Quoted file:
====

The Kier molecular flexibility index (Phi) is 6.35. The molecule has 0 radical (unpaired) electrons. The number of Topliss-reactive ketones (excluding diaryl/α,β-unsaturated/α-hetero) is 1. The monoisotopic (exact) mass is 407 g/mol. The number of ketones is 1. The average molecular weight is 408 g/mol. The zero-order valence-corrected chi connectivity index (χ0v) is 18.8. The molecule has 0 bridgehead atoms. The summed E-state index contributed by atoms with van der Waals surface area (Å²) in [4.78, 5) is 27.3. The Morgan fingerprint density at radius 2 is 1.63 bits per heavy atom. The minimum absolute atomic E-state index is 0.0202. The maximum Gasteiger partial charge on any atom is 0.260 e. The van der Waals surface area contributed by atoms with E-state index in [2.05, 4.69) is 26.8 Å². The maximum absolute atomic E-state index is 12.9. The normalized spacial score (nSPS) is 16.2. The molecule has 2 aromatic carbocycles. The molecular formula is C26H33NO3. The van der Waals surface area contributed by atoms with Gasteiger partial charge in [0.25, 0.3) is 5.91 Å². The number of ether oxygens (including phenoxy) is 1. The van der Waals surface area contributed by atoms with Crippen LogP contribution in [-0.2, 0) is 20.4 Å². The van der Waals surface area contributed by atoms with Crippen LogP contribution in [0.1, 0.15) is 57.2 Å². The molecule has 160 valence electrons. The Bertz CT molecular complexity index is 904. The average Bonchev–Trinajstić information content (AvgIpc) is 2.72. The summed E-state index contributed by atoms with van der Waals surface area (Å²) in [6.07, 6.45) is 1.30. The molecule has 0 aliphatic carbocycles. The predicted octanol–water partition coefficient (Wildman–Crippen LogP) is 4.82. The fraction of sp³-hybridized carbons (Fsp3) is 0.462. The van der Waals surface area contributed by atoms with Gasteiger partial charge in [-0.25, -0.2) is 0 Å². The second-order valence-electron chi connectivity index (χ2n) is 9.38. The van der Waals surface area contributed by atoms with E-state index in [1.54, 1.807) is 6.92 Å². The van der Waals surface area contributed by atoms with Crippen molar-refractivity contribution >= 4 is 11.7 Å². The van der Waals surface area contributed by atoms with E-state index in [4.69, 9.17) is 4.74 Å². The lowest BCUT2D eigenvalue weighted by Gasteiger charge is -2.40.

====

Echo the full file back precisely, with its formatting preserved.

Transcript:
The Kier molecular flexibility index (Phi) is 6.35. The molecule has 0 radical (unpaired) electrons. The number of Topliss-reactive ketones (excluding diaryl/α,β-unsaturated/α-hetero) is 1. The monoisotopic (exact) mass is 407 g/mol. The number of ketones is 1. The average molecular weight is 408 g/mol. The zero-order valence-corrected chi connectivity index (χ0v) is 18.8. The molecule has 0 bridgehead atoms. The summed E-state index contributed by atoms with van der Waals surface area (Å²) in [4.78, 5) is 27.3. The Morgan fingerprint density at radius 2 is 1.63 bits per heavy atom. The minimum absolute atomic E-state index is 0.0202. The maximum Gasteiger partial charge on any atom is 0.260 e. The van der Waals surface area contributed by atoms with E-state index in [2.05, 4.69) is 26.8 Å². The maximum absolute atomic E-state index is 12.9. The normalized spacial score (nSPS) is 16.2. The molecule has 2 aromatic carbocycles. The molecular formula is C26H33NO3. The van der Waals surface area contributed by atoms with Gasteiger partial charge in [0.25, 0.3) is 5.91 Å². The number of ether oxygens (including phenoxy) is 1. The van der Waals surface area contributed by atoms with Crippen LogP contribution in [-0.2, 0) is 20.4 Å². The van der Waals surface area contributed by atoms with Crippen LogP contribution in [0.1, 0.15) is 57.2 Å². The molecule has 160 valence electrons. The Bertz CT molecular complexity index is 904. The average Bonchev–Trinajstić information content (AvgIpc) is 2.72. The summed E-state index contributed by atoms with van der Waals surface area (Å²) in [6.07, 6.45) is 1.30. The molecule has 0 aliphatic carbocycles. The predicted octanol–water partition coefficient (Wildman–Crippen LogP) is 4.82. The fraction of sp³-hybridized carbons (Fsp3) is 0.462. The van der Waals surface area contributed by atoms with Gasteiger partial charge in [-0.25, -0.2) is 0 Å². The second-order valence-electron chi connectivity index (χ2n) is 9.38. The van der Waals surface area contributed by atoms with E-state index in [1.54, 1.807) is 6.92 Å². The van der Waals surface area contributed by atoms with Crippen molar-refractivity contribution >= 4 is 11.7 Å². The van der Waals surface area contributed by atoms with E-state index in [4.69, 9.17) is 4.74 Å². The lowest BCUT2D eigenvalue weighted by Gasteiger charge is -2.40.